When the C-band fills up, an operator will light another fibre pair, taking up another of the ROADM’s degrees. ROADMs built today have 16 degrees. And since a fibre’s C-band can occupy some 30 terabits of data, this is how 400-terabit mesh nodes will be achieved.

“That is a pretty big node but that is the end [of life] capacity,” says Collings. “I don’t think you will find a 400-terabit node today but we build our networks so that they get there, five to eight years from when they are deployed.”

This raises another issue: the length of time it takes for any generational change of a ROADM design to take hold in the network.

“When a new approach comes along, it takes a couple of years for everyone to figure out how they will use it,” says Collings. Then, once a decision is made, it takes another two years to deploy followed by five to eight years before the ROADM node is filled.  

“Nothing happens quickly in this business,” says Collings. “But the upside, from a business point of view, is that as things are designed in, they have a long deployment cycle.”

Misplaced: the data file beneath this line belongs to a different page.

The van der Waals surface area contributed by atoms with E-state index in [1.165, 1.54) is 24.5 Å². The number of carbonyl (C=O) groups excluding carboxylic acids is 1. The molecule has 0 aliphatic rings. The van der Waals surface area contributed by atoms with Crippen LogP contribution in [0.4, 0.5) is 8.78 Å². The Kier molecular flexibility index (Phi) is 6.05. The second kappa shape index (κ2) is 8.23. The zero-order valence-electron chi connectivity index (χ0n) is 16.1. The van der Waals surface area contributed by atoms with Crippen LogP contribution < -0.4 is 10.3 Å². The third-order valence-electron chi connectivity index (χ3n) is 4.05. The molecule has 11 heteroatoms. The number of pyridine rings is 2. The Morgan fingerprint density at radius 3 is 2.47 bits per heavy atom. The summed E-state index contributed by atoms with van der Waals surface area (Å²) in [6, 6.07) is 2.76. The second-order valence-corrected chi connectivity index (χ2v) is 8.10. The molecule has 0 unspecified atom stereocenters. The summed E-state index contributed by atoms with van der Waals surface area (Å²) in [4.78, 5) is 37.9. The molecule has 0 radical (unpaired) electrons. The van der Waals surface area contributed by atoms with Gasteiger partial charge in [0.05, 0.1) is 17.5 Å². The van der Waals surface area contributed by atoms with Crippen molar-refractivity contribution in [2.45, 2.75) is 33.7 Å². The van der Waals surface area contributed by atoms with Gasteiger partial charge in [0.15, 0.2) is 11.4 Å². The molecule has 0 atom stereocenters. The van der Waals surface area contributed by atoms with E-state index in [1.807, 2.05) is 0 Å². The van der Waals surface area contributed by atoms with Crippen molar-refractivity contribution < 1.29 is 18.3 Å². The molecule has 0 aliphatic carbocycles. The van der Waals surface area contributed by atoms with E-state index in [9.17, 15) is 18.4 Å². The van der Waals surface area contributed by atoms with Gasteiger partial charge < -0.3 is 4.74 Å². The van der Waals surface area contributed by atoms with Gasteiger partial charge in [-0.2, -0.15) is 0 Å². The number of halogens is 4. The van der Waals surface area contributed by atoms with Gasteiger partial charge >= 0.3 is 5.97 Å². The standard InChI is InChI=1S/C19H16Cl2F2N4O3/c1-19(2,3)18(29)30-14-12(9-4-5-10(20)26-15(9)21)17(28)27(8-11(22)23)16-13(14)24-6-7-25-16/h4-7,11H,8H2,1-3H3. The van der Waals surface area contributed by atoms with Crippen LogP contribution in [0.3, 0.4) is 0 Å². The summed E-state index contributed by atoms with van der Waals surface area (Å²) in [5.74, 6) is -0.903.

Lumentum illustrates the point with its own products. 

The company is seeing growing demand for its dual TrueFlex WSS deployed in route-and-select ROADM architectures. “But we are still seeing growth on the older broadcast-and-select architectures underpinned by singe 1x9 WSSes,” says James Goodchild, director, product line management for wavelength management products at Lumentum.

 

CDC ROADMs

A colourless, directionless and contentionless (CDC) ROADM uses a twin multicast switch for the wavelength add and drop functions. The input fibre to each degree’s WSS is connected to the output path WSS of each of the ROADM’s other degrees. The input WSS also connects to the drop multicast switch (see diagram above).